Misunderstandings can also be common when you bring people from different cultures together. For example, giving a thumbs up, using your left hand, or patting someone on the back are offensive in some cultures.
Building an inclusive workplace can help the offended team member identify a misunderstanding as just that. When people feel confident that their team members respect their differences, they are more likely to give others the benefit of the doubt.
Communication issues can be somewhat common on diverse teams, and for a wide variety of reasons. There may be language barriers, different communication styles or preferences, or people with hearing loss on your team. It’s important to address these challenges before they become problematic.
Acceptance and Respect
A fundamental value that contributes to a successfully diversified workplace is respect among workers and employees. When there is a lack of acceptance of the diverse culture and beliefs among employees, conflicts may arise. Acceptance fosters mutual respect and prevents conflicts from arising. Diversity training will help employees understand, accept, and respect each’s other’s differences.
An inclusive workplace may mean something different to everyone. For a transgender team member, it might include a space to add pronouns in your People platforms and gender-neutral bathrooms. For a veteran suffering from post-traumatic stress disorder, it might include a mental health benefit and flex hours to see a therapist. And for a working parent, it might include a childcare flexible spending account and planning team building events during work hours. As such, it’s very possible that your workplace will feel inclusive to some, but not to others.
Accommodation of Beliefs
Diversity in cultural, spiritual, and political beliefs can sometimes pose a challenge in a diverse workplace. Employees need to be reminded that they shouldn’t impose their beliefs on others to prevent spats and disputes.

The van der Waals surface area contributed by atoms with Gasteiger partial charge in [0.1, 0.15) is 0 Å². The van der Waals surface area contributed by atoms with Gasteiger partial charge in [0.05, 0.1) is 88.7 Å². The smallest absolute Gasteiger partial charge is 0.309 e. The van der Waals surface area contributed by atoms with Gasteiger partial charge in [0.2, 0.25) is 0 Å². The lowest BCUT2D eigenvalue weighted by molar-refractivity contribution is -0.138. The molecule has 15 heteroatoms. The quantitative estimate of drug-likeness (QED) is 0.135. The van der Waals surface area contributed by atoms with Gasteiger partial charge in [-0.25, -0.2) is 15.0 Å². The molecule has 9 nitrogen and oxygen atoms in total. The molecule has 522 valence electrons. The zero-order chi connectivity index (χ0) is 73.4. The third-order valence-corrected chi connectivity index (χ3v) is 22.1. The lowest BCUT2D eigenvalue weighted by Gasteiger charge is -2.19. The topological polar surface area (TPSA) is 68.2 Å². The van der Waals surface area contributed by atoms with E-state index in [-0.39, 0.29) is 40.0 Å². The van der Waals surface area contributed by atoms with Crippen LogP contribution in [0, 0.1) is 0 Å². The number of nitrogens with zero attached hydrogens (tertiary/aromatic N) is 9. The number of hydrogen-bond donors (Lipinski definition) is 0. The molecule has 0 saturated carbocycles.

By 2025, millennials will make up 75% of the workforce, and they are changing the work culture. Employees from other generations may have difficulties adapting to changes in the workplace and the work culture that the younger generation are bringing about. In larger corporations, there are more diversified age groups, from teenagers to senior citizens. As a result, cliques and social circles may be formed, and some workers may be isolated from the team.
Slower decision making
Different perspectives, opinions, and ideas are great for innovation, but can slow down decision making and progress toward goals. For instance, a team member who challenges the status quo in a meeting may bring up an important point that needs to be explored.
Make space for this to happen by allowing more time for teams to consider different ideas, debate them, and come to more informed decisions. There are many benefits to allowing people to speak up, even in an area outside of their expertise.
Physical and Mental Disabilities
Often, disabled employees have a difficult time navigating through their workplace because proper accommodations as simple as wheelchair ramps are not available. Some special needs employees also have service dogs, and some office buildings don’t allow them inside. Make arrangements for service dogs to be permitted in your place of work.
Have procedures in place for people with physical or mental disabilities. Some companies have a “quiet room” so that when employees start to feel anxious, they can use that room to ease their anxiety.